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With E3 officially dead and publishers seemingly retreating from the in-person scene, The Game Awards – now in its tenth year – is undoubtedly the biggest consumer event in the industry.
However, while Thursday’s Los Angeles showpiece delivered a blockbuster cavalcade of game reveals and celebrity appearances, many have voiced frustration that for an event that’s become integral to the industry calendar, it didn’t spend enough time highlighting the issues and people behind the games it celebrates.
To be clear, I thought this year’s show was one of the best host and producer Geoff Keighley has put out. Especially within the mandate of what it’s designed for: to appeal to a broad audience of consumers.
From the off, TGA delivered a conveyor belt of genuinely brilliant surprises and huge exlcusives. That included some stellar guest appearances – from developer and celebrity alike – and some of the best live performances it’s ever done (Remedy Games, bravo). This is what The Game Awards is good at, and it did it extremely well.
And unlike the constricted pandemic release schedule of recent past, 2023’s show had genuine competition and anticipation in each awards category, with arguably any of the main Game of the Year nominees deserving to walk away with the angel-shaped trophy.
As is often the case with Geoff’s shows, it was let down somewhat by an overly lengthy run time and some curation issues in the latter half (for me, most of the games shown merged into one by the end). It’s clear The Game Awards is still an event trying to do far too much, with the actual awards frequently getting lost in the glitz and fanfare (and Samsung advertisements).
But as the curtains closed and I shuffled through the protestors outside downtown LA’s Peacock Theatre, I was reminded again that, to properly acknowledge and authentically celebrate the games industry, TGA faces a bigger challenge than just deciding how many Nexon anime games is too much for a four-hour live stream.
2023 has not just been an incredible year for game releases, but it’s also been a downright awful year for video game creators, with thousands of layoffs across the industry as corporations appease their shareholders. The Game Awards didn’t reflect that – and as the industry’s premier event, I think it should have, even if it might only matter to part of the audience.
“The Game Awards is still an event trying to do far too much, with the actual awards frequently getting lost in the glitz and fanfare”
Clearly I’m not the only one who felt let down in this regard: following the show, many prominent game developers took to social media to criticise The Game Award’s perceived imbalance away from the people who the event is supposed to honour.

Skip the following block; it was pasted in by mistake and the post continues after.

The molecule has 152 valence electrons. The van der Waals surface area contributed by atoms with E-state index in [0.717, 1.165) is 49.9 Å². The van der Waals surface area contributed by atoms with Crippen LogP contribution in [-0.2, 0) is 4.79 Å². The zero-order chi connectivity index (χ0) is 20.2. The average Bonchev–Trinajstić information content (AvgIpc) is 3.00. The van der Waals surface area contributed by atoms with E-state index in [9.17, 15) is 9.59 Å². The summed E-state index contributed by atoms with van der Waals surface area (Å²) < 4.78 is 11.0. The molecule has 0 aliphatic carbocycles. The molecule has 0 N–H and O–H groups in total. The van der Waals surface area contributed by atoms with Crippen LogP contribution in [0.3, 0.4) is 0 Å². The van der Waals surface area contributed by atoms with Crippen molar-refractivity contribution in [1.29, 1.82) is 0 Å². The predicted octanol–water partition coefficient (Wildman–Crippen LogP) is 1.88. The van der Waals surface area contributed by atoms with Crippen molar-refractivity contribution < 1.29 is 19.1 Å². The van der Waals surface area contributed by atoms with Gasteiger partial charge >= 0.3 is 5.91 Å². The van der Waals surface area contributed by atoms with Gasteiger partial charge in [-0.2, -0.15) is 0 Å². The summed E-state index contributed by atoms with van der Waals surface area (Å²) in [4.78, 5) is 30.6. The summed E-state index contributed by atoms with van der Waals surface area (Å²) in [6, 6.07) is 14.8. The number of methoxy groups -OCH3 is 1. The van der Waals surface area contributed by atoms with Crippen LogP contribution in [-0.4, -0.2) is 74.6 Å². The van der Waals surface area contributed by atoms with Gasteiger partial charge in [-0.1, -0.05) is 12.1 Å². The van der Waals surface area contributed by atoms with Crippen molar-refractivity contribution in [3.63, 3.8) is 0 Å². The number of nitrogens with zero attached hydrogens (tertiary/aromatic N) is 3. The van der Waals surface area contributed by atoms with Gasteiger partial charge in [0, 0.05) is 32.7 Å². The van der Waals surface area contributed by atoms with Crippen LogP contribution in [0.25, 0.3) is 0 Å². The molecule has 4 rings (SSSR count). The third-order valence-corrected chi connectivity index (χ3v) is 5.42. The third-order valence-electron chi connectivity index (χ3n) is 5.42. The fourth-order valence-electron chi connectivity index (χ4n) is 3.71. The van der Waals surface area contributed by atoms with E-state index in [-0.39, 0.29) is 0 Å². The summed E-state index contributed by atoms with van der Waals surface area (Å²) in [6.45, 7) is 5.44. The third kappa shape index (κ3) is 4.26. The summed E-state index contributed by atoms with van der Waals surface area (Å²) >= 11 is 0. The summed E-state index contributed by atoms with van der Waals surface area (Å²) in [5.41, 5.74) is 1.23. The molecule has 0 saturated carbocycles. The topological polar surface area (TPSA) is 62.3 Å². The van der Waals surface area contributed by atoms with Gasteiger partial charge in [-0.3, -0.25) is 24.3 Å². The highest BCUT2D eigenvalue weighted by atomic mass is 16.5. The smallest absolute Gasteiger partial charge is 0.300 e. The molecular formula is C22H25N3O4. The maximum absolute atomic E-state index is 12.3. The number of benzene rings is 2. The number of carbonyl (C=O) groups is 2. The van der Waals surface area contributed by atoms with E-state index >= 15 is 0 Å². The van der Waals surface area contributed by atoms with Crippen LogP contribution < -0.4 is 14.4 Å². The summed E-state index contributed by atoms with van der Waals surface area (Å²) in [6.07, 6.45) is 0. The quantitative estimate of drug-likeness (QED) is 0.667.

Viewers can debate all day (and certainly will) about TGA’s credibility as an awards event versus a marketing vehicle, but from my experience working with them and various other gaming award shows, I believe it’s the best run awards vehicle in the industry. Running these shows is not easy, and Geoff and his team do an incredible job every year. But if you call yourself an awards show, that comes with obligation, and this year’s show felt like it didn’t properly respect the creators in the room.
If TGA aspires to grow beyond just a consumer hype vehicle into a truly credible celebration of game culture – and hey, maybe it doesn’t – it needs to spend more time highlighting developers.
I empathise with the TGA team’s challenges of putting on – and funding – an event of this scale, not to mention making it appeal to both a broad audience and hardcore players.
But acknowledging the industry doesn’t have to mean fireside chats with the Game Workers Union. No mention of the industry’s current challenges felt jarringly absent in Keighley’s opening remarks, for example, and rather tone deaf to how game developers are feeling right now.
Worse were the several instances of developers who were rushed through their speeches this year – especially those for whom winning an award represented significant closure in their development journeys, like Alan Wake 2 and Cyberpunk 2077.
This felt jarring next to the rambling celeb segments, especially when many studios in certain categories didn’t get a chance to accept their awards at all.
Larian’s leadership – the biggest winners of the night – would surely have been a melting pot of emotion had they needed to struggle on stage in their suits of armour five separate times, like comparable big winners at the Oscars, but it felt like we were robbed of that moment, as the show’s bursting pace demanded their categories make room for yet more (highly paid for) game trailers.
TGA doesn’t need to tackle these issues to continue being incredibly a successful consumer event – and I’m sure many developers aren’t bothered when they see what appearing on the show does for their sales. But as the industry’s biggest annual event, I think it probably should, because it would be even better for it.